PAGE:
If you utilize vendor-provided security awareness training and program solutions such as canned live training, automated training, and phishing simulations, in most cases no single tool provides a complete solution. Use these as a supplement while also providing organization-specific content that empowers employees to recognize your organization’s unique needs while promoting a culture of security. Invest time and resources to develop and deliver live or webinar style training that relates directly to your organization. This will have the greatest positive impact. Vendor-provided security awareness has its place but should be a supplement to your program.
Finally, ensure your efforts are worthwhile by measuring the success of your program. Year over year, an impactful program will show continuous improvement within the organization, and you have the data to demonstrate this. For example, you can measure attendance against the number of security events/incidents over time. If you perform phishing simulations and penetration tests, you can add those results your metrics. It’s important to include participant feedback too. By measuring the success of the program, your organization can identify areas of improvement and make necessary adjustments to enhance the program's effectiveness.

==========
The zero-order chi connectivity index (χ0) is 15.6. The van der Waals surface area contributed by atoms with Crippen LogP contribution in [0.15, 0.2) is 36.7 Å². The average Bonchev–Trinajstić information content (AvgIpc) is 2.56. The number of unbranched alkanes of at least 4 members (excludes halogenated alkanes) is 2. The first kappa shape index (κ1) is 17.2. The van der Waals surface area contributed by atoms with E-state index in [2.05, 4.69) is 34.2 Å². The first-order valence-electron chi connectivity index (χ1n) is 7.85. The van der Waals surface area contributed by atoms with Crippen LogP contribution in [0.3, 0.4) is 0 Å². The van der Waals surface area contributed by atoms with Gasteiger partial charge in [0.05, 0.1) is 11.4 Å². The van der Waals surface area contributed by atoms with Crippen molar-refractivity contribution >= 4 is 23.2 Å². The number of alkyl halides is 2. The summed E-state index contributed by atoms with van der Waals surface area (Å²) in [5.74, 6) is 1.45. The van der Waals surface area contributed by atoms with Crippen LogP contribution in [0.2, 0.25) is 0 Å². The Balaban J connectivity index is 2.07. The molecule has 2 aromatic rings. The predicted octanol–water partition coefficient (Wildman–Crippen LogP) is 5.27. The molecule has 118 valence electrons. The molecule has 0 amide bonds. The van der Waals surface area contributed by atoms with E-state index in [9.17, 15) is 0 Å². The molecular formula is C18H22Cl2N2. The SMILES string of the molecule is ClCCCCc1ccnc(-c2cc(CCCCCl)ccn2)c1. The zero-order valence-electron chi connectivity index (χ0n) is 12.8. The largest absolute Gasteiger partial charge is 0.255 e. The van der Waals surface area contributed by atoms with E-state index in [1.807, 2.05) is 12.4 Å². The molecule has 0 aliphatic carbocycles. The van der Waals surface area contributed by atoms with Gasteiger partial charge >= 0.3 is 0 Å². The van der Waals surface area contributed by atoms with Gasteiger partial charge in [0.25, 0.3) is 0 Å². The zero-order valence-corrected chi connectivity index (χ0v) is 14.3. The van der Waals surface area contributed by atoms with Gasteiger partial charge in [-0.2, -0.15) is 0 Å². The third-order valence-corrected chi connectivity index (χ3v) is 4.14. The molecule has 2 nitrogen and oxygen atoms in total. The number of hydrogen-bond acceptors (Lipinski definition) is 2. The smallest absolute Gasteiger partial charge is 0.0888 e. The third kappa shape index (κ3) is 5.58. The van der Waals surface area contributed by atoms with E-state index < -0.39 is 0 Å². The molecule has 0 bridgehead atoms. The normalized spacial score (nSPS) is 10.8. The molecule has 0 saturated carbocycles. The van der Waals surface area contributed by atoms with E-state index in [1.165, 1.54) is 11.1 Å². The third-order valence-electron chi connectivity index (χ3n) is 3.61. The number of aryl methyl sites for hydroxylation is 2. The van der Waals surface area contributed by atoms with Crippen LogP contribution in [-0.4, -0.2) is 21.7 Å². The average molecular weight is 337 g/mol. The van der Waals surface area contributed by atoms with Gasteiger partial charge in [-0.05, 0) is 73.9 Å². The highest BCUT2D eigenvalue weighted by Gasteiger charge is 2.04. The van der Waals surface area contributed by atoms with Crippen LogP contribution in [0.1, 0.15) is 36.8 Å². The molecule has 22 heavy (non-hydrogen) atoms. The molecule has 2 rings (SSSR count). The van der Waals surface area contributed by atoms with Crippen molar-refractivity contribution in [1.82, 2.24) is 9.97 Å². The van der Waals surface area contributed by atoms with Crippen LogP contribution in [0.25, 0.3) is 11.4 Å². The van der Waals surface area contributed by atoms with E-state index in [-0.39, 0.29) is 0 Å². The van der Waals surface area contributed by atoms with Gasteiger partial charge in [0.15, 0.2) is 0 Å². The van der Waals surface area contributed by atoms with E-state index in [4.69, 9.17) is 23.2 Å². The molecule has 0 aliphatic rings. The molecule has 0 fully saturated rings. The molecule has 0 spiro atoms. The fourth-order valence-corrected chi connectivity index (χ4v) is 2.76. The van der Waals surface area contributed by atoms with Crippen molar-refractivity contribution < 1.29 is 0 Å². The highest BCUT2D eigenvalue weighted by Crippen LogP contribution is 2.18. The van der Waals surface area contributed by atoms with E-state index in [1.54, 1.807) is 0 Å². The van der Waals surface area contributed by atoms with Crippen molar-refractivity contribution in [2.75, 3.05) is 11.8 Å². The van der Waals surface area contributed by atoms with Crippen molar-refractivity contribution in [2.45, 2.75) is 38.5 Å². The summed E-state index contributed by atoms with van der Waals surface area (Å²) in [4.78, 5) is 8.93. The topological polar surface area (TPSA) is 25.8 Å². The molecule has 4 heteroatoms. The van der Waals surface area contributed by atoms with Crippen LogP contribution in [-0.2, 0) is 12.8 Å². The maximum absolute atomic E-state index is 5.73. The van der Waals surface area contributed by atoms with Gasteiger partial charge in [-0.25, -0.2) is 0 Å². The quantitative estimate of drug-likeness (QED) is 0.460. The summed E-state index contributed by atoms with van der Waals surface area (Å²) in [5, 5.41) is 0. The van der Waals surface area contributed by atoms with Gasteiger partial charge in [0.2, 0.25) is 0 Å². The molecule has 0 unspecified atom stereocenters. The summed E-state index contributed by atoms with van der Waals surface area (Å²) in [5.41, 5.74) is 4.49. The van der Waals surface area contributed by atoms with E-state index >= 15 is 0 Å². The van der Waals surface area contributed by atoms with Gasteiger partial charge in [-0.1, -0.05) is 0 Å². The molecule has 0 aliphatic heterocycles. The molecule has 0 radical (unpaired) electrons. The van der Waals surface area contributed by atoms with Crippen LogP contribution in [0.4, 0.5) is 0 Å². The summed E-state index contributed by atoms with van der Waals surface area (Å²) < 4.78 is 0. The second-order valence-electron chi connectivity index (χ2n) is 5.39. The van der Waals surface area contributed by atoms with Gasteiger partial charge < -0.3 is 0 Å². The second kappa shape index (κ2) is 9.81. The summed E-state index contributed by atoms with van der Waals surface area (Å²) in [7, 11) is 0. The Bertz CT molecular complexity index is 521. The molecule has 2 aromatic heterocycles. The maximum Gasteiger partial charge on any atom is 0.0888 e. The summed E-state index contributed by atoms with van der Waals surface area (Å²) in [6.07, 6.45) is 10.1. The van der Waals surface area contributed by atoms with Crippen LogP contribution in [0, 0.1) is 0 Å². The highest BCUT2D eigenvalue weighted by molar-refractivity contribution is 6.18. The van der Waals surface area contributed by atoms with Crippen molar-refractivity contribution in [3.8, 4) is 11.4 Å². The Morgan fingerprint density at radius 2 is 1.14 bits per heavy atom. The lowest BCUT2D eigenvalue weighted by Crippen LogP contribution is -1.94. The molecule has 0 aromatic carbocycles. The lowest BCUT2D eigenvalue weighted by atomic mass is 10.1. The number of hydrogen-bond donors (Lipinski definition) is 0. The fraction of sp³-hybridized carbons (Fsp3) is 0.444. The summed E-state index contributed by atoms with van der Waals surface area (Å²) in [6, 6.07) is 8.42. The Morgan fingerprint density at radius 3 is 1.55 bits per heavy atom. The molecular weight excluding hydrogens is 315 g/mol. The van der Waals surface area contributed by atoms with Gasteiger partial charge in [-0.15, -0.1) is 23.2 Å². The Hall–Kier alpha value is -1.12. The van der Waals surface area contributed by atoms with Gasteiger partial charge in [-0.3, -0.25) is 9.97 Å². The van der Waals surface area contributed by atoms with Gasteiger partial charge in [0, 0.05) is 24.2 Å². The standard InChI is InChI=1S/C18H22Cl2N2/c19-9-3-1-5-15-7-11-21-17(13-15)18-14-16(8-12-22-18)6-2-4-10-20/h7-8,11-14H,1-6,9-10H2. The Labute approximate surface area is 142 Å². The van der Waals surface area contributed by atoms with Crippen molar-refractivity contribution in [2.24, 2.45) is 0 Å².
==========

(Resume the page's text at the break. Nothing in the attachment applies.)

Developing and maintaining a security awareness program can be time consuming, but providing a robust security awareness program is key to keeping your organization safe and secure. Use this training to turn all your employees into “human firewalls.” Employees are your first line of defense against cyber-attacks, turn them into security assets instead of security risks by providing education and building a culture of security.
If you need further guidance or have any questions on this topic, we are here to help. Please do not hesitate to reach out to discuss your specific situation.
This material has been prepared for general, informational purposes only and is not intended to provide, and should not be relied on for, tax, legal or accounting advice. Should you require any such advice, please contact us directly. The information contained herein does not create, and your review or use of the information does not constitute, an accountant-client relationship.